Greece could miss a primary surplus target agreed with its lenders this year, its central bank chief said on Tuesday, less than a week after the European Commission expressed misgivings over tax breaks announced by the outgoing government.
Yiannis Stournaras, governor of the Bank of Greece, said the country was likely to achieve a budget surplus, excluding debt servicing costs, of 2.9 percent of gross domestic product, undershooting a 3.5 percent target set by lenders.
Stournaras was speaking at an investment conference in Athens.
Greece’s leftist Syriza administration introduced a bonus to pensioners and tax cuts last month, days before European Parliament elections which the party went on to lose to the conservative opposition New Democracy. That defeat prompted Prime Minister Alexis Tsipras to call a snap election for July 7, four months before the end of his term.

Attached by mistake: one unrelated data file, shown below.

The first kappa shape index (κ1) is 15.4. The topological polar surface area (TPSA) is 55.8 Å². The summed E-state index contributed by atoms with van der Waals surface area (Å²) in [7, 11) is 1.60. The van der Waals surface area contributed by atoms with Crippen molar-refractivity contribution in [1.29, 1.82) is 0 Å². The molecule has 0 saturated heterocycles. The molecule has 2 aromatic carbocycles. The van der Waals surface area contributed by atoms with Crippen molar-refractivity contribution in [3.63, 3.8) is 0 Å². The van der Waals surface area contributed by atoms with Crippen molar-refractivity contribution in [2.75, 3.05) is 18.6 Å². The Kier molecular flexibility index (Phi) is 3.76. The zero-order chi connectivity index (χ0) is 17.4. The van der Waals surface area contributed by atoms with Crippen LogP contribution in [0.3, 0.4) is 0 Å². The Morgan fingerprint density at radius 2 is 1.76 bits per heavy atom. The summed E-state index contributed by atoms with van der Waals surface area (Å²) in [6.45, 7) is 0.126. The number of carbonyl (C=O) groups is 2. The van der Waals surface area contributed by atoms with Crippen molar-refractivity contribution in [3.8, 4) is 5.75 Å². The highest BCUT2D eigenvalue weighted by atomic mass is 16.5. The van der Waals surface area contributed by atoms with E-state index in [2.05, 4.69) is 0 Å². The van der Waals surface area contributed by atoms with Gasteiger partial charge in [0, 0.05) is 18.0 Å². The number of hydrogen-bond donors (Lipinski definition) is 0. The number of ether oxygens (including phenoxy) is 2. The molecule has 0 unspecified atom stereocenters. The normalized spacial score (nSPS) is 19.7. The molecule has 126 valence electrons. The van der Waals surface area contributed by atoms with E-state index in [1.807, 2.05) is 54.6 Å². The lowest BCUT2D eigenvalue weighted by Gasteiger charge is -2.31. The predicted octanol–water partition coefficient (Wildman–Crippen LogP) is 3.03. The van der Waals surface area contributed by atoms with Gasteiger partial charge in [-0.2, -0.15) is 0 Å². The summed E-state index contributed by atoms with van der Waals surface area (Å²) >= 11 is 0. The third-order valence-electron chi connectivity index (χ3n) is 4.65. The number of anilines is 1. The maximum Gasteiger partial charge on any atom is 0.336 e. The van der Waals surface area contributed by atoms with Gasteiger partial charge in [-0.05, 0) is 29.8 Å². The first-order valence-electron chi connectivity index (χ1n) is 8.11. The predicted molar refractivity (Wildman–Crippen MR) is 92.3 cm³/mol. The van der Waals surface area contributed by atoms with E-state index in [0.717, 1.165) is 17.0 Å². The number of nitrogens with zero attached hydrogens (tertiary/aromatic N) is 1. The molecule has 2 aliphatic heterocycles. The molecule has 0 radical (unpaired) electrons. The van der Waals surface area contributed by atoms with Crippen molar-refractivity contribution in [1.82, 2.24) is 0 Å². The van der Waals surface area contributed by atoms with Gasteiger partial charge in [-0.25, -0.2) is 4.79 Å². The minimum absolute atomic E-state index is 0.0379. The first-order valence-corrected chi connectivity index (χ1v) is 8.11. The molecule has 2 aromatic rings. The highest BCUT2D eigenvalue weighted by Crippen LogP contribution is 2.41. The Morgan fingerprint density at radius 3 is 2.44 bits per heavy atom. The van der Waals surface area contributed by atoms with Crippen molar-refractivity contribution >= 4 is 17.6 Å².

Any spending spree or slowdown in economic reforms is closely monitored by Greece’s lenders. The country signed up to three bailouts worth more than 280 billion euros since 2010 in exchange for unpopular austerity measures and reforms.
The European Commission said on June 5 that the tax cuts and handouts to pensioners risked undermining the fiscal targets.
Greece wrapped up its last economic adjustment program last year, but remains under financial surveillance to ensure it meets its fiscal targets.
That includes ensuring the primary surplus should be at a consistent 3.5 percent of GDP each year until 2022, falling to 2.2 percent thereafter. The 3.5 percent target should be reviewed, and reduced in agreement with lenders, Stournaras said.
“Maintaining high primary surpluses has an adverse affect on GDP growth,” he said.